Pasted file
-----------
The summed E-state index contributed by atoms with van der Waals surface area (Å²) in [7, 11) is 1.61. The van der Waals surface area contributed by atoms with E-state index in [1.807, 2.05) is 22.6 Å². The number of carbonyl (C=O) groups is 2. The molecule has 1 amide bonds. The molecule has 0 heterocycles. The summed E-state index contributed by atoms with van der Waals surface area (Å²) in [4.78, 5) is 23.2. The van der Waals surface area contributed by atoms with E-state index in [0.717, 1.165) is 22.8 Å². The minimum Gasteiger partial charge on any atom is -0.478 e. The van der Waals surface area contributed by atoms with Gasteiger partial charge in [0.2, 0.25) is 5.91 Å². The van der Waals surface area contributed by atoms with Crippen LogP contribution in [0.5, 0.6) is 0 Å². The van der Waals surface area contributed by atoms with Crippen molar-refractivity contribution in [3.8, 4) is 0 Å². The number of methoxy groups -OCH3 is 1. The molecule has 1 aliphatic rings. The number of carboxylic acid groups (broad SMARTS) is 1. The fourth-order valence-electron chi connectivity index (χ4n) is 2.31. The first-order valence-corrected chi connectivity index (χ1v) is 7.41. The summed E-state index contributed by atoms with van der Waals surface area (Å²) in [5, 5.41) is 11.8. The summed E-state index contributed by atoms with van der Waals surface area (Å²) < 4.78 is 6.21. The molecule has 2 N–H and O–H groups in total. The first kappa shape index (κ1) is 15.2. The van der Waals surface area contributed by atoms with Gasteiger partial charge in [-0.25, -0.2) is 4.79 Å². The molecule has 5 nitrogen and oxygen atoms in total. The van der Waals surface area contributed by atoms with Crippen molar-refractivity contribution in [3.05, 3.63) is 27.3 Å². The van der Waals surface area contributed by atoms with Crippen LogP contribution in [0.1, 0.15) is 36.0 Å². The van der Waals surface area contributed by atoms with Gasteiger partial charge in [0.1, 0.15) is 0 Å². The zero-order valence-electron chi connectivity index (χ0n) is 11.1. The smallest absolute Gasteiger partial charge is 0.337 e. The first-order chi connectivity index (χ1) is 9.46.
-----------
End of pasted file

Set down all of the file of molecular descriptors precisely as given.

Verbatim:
The summed E-state index contributed by atoms with van der Waals surface area (Å²) in [7, 11) is 1.61. The van der Waals surface area contributed by atoms with E-state index in [1.807, 2.05) is 22.6 Å². The number of carbonyl (C=O) groups is 2. The molecule has 1 amide bonds. The molecule has 0 heterocycles. The summed E-state index contributed by atoms with van der Waals surface area (Å²) in [4.78, 5) is 23.2. The van der Waals surface area contributed by atoms with E-state index in [0.717, 1.165) is 22.8 Å². The minimum Gasteiger partial charge on any atom is -0.478 e. The van der Waals surface area contributed by atoms with Gasteiger partial charge in [0.2, 0.25) is 5.91 Å². The van der Waals surface area contributed by atoms with Crippen LogP contribution in [0.5, 0.6) is 0 Å². The van der Waals surface area contributed by atoms with Crippen molar-refractivity contribution in [3.8, 4) is 0 Å². The number of methoxy groups -OCH3 is 1. The molecule has 1 aliphatic rings. The number of carboxylic acid groups (broad SMARTS) is 1. The fourth-order valence-electron chi connectivity index (χ4n) is 2.31. The first-order valence-corrected chi connectivity index (χ1v) is 7.41. The summed E-state index contributed by atoms with van der Waals surface area (Å²) in [5, 5.41) is 11.8. The summed E-state index contributed by atoms with van der Waals surface area (Å²) < 4.78 is 6.21. The molecule has 2 N–H and O–H groups in total. The first kappa shape index (κ1) is 15.2. The van der Waals surface area contributed by atoms with Gasteiger partial charge in [-0.25, -0.2) is 4.79 Å². The molecule has 5 nitrogen and oxygen atoms in total. The van der Waals surface area contributed by atoms with Crippen molar-refractivity contribution in [3.05, 3.63) is 27.3 Å². The van der Waals surface area contributed by atoms with Crippen LogP contribution in [0.1, 0.15) is 36.0 Å². The van der Waals surface area contributed by atoms with Gasteiger partial charge in [0.1, 0.15) is 0 Å². The zero-order valence-electron chi connectivity index (χ0n) is 11.1. The smallest absolute Gasteiger partial charge is 0.337 e. The first-order chi connectivity index (χ1) is 9.46.